David Bouchier


David began as a print journalist in London and taught at a British university for almost twenty years. After coming to the United States in 1986 he continued to teach and to publish a regular humor column in The New York Times regional edition. He joined WSHU as a weekly commentator in 1992, becoming host of Sunday Matinee in 1996. His most recent books are a collection of stories about life in a French village called Not Quite a Stranger, an essay collection Out of Thin Air, a memoir, An Unexpected Life (2018), political essays Dark Matters (2019) and Journal of the Eightieth Year (2020). He lives in Stony Brook, New York, with his wife who is a professor emeritus at Stony Brook University.

Image by Lubos Houska from Pixabay

In 1922 there were about 100,000 domestic radios in use in the whole United States, and 30 broadcasting stations. By 1924 there were half a million radio sets and over 500 stations. Radio just kept on growing from there.

Image by Wolfgang Eckert from Pixabay

Spring is here: the trees are leafing out, the flowers are springing up, taxes are falling due and the first air conditioning service vans are circulating coolly through the suburbs. This is the season of romance and it is, or should be, the time for spring weddings.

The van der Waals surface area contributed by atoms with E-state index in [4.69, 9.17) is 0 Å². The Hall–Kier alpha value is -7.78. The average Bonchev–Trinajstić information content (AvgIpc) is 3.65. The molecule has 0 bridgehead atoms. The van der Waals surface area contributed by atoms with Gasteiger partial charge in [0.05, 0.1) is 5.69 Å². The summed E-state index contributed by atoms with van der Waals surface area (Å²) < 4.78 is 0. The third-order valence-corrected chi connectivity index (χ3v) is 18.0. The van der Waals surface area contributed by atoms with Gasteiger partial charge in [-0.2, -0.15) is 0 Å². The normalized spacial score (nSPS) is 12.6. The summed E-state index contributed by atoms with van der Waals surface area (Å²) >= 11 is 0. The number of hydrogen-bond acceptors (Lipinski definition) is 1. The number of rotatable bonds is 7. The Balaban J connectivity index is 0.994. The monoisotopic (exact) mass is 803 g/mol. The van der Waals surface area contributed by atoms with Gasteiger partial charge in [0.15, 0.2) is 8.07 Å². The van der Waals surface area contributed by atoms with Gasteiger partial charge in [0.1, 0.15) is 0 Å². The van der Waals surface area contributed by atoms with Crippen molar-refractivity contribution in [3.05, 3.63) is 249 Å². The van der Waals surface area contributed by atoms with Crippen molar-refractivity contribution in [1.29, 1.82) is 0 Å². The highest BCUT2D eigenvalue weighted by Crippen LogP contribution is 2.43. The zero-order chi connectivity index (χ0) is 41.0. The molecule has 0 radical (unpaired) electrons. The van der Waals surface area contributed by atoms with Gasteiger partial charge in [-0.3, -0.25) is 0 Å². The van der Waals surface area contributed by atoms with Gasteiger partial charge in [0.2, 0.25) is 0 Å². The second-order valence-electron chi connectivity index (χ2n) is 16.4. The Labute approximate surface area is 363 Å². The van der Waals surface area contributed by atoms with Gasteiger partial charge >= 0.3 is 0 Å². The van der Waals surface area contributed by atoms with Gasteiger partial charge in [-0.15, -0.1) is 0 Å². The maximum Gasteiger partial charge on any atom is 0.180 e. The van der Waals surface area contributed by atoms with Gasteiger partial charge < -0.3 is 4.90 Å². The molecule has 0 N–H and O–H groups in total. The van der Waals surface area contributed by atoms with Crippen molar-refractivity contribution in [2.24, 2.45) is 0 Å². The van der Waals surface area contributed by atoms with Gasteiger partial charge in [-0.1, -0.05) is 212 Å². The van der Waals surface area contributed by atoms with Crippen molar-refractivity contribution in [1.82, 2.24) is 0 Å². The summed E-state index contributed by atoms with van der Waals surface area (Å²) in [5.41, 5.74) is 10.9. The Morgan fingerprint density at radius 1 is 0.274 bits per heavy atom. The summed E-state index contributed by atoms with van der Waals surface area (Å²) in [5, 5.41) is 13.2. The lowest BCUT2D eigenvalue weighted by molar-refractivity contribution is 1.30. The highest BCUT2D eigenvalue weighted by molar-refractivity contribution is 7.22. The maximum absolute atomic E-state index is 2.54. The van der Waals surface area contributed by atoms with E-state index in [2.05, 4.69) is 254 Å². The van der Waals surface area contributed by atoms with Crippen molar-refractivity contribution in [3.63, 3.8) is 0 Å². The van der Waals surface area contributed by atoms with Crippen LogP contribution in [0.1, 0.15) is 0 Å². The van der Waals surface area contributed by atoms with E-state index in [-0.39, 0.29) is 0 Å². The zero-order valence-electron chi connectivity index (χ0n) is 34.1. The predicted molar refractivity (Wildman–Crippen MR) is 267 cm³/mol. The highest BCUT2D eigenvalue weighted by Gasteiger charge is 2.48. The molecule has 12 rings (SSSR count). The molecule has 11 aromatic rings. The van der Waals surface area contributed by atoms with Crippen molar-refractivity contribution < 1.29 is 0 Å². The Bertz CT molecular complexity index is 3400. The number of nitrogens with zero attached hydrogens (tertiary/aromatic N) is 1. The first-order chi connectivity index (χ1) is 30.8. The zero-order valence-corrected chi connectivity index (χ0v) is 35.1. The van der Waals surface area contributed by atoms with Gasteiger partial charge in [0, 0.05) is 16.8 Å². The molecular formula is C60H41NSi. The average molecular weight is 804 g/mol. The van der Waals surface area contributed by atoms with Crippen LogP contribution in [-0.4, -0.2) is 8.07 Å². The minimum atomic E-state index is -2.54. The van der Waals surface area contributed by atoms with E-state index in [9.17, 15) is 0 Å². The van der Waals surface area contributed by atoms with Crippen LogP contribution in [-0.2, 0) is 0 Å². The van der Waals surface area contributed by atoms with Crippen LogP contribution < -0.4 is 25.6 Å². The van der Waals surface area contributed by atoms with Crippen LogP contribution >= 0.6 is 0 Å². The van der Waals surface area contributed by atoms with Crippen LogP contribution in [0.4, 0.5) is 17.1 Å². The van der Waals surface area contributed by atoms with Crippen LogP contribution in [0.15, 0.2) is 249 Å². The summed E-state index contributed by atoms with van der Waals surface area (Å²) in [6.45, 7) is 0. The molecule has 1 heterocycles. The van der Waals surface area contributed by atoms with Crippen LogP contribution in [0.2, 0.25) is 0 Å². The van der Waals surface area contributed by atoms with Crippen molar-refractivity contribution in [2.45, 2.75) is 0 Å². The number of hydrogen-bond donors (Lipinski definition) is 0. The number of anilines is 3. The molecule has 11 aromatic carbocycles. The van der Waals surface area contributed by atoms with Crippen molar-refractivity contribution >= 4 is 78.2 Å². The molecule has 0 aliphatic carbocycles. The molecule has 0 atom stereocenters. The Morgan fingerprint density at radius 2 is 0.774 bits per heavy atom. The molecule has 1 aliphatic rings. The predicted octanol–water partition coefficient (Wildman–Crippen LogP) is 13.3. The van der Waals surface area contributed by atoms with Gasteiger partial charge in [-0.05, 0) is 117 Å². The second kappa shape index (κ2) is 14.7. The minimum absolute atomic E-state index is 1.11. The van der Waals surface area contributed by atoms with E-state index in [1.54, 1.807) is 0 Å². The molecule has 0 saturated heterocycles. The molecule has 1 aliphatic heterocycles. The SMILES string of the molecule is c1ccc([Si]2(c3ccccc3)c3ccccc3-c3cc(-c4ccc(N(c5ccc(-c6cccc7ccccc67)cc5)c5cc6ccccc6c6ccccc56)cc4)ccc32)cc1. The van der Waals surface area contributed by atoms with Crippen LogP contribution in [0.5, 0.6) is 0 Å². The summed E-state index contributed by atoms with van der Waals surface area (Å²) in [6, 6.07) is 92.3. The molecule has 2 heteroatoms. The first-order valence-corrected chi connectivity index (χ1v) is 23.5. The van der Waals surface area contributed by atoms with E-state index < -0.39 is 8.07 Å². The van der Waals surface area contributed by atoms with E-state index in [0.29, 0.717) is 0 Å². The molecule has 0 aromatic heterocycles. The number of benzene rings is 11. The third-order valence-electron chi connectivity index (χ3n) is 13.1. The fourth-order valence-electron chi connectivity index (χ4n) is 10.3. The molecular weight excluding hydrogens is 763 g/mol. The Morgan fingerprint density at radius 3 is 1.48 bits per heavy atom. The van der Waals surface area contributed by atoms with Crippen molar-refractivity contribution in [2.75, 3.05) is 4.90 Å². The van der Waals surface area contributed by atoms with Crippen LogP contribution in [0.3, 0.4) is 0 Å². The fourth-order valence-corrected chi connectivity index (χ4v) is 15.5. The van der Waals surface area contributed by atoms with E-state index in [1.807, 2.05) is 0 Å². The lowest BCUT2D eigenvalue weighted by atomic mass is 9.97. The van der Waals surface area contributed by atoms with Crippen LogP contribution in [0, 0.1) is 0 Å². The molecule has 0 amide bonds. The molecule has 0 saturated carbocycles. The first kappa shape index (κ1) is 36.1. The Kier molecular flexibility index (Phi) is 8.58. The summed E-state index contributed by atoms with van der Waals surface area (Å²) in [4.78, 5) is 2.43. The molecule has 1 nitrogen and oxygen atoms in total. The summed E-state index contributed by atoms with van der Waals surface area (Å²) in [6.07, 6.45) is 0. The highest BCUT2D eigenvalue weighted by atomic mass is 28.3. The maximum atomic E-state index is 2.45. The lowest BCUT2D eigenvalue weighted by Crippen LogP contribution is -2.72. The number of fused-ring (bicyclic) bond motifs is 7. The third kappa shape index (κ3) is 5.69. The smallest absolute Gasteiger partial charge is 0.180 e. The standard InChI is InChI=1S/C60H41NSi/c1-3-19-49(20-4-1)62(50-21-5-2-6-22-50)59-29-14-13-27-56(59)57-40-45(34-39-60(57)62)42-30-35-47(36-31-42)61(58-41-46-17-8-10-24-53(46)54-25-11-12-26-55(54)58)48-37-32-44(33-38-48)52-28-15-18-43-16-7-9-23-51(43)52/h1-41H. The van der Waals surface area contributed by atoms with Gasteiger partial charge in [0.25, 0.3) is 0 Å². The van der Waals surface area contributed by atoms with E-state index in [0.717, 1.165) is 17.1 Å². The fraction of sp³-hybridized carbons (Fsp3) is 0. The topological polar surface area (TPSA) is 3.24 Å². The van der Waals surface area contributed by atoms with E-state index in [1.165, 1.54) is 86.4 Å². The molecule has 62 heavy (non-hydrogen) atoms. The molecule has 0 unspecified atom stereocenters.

A bust of Franz Liszt
Image by Jolanta Dyr from Pixabay

Self-image has always been a problem for our species. We worry far too much about how we look. A cat or a cockroach doesn’t fret about its appearance, but we humans have whole industries dedicated to making us appear better, more stylish and more attractive than we are.

Image by Noah Haggerty from Pixabay

Earth Day was established in 1970, and that was no accident. We were just beginning to see the Earth in a new way — from space. It is one thing to know intellectually that we live on a ball of dirt floating in the middle of infinite nothingness — it was quite another thing to see it as we saw it in those first photographs from the moon landings. Suddenly it was all too clear that this was it — this was all we had or would ever have by way of real estate, and perhaps we should take care of it.

money taxes
Image by Eric Perlin from Pixabay

The Federal tax deadline has been put back this year, which must please a lot of people. But the whole Kafkaesque system somehow seems less formidable than it once did, now we are living in a post-truth society where anyone can say any crazy thing and expect to be believed. Lies have been certified as truth at the highest level, which should make filling in the 1040 form much easier. The IRS, which in any case is overwhelmed by a backlog of tax returns, would surely never question our sincerely held beliefs about income and expenses, no matter how unlikely they seem.